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EU funds lack proper regulation and oversight

The Shadow Report 

A new independent study by Czech, Polish and Slovakian watchdogs identifies major gaps both in the national and EU legal framework that fundamentally increase the risk of political corruption and allow misuse of EU funds. The comparative analysis complements the long-delayed first EU Anti-corruption report released today. It concludes, among else, that European Commission and the three studied member states have not been effective in regulating anonymous and offshore recipients of funds and allowed management and oversight of the programs riddled with political conflicts of interest in the Czech Republic, Slovakia and Poland.

The “shadow report” on political corruption and misuse of public funds results from a year-long research by local teams of lawyers, economists and political analysts, and is independent of the Commission's findings as well as the governments' views. Analyzing major risks of political corruption in the management of public funds, the study sheds light on why millions of euros continue to be misused and why implementation of EU funds regularly ends up in criminal prosecution in all three studied countries. Up to a third of the EU resources allocated to the countries is not reimbursed by the EU programs and—as the authors of the study believe—this is largely due to the effects of political corruption and lack of rules and transparency. Because of six months delay in publishing its first Anti-corruption report, European Commission did not translate these and other similar findings into the 2014–2020 funding conditions.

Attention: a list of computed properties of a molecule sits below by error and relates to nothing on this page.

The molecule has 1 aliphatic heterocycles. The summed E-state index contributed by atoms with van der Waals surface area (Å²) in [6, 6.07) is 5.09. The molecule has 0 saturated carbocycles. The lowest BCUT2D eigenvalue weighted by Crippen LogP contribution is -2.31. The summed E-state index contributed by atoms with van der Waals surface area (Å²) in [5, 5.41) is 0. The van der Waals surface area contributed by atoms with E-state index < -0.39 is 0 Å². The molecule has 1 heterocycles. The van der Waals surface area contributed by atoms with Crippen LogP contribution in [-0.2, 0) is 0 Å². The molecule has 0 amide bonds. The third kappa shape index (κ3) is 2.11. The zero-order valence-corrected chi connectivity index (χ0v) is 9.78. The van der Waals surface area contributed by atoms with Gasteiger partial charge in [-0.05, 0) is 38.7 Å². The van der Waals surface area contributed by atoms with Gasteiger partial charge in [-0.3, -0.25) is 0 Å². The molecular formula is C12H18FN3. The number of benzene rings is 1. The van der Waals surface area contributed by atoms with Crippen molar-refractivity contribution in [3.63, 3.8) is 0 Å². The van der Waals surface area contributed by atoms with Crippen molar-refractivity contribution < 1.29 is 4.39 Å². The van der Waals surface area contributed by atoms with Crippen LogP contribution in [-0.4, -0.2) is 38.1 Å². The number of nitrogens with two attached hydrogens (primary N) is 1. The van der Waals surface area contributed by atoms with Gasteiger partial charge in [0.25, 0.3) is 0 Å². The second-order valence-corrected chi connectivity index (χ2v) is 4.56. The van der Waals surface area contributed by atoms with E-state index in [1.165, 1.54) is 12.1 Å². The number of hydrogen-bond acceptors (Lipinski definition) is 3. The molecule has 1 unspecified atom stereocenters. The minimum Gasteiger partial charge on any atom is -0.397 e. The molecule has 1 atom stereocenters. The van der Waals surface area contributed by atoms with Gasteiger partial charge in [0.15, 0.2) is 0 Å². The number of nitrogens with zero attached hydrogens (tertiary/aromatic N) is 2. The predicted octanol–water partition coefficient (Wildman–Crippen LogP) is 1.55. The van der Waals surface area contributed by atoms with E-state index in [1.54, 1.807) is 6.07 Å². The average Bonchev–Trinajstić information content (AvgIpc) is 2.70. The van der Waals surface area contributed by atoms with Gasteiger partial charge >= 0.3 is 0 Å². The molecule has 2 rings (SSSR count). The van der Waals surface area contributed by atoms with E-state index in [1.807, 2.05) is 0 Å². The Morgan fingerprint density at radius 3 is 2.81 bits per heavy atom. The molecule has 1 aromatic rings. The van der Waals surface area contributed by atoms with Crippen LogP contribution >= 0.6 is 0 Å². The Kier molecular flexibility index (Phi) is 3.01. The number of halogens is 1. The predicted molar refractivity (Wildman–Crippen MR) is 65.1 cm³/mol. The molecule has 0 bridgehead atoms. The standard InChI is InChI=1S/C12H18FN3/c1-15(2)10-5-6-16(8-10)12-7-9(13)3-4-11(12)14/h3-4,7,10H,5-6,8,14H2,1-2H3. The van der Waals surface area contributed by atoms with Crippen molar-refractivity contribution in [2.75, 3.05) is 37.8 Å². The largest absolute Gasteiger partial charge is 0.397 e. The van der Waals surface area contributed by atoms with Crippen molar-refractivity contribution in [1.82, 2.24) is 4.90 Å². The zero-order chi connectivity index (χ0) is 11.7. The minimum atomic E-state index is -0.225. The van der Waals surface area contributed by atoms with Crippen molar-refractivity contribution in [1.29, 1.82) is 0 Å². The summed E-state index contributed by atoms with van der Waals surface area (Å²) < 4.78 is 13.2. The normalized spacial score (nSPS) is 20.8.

“It is not surprising that EU funds are linked with chronic political corruption in the three studied states since not even the basic rules against conflicts of interest are in effect. EU hasn't been successful in convincing the governments to do so,” comments Martin Fadrný, coordinator of the research team.

Key issues identified in the three member states are:

  • There is no regulation of anonymous ownership—despite the fact that considerable amount of money from EU funds ends up in companies with anonymous owners and/or firms based in tax havens (see below for data), and that there are no effective means of preventing potential conflicts of interest. Anonymous companies are allowed to be beneficiaries of EU funds and there is almost nothing preventing politicians from owning such companies. The data shows importance of the currently discussed anti-money laundering directive and the G8’s agreement to fight tax avoidance through offshores. An efficient EU legal regulation which would disclose recipients’ ownership structure to the level of natural persons is practically absent.
  • Public administration is heavily politicized—which leads, among else, to frequent fluctuation of officials responsible for implementation and control of EU funds. Case studies show that absence of clear separation between political and professional officers together with insufficient protection of officials against illegal orders led to misuse of public money from EU funds in the monitored countries. Yet, the Czech Republic, for example, has not passed Civil Service Act promised to the Commission in 2002 that would prevent public administration from being politically influenced.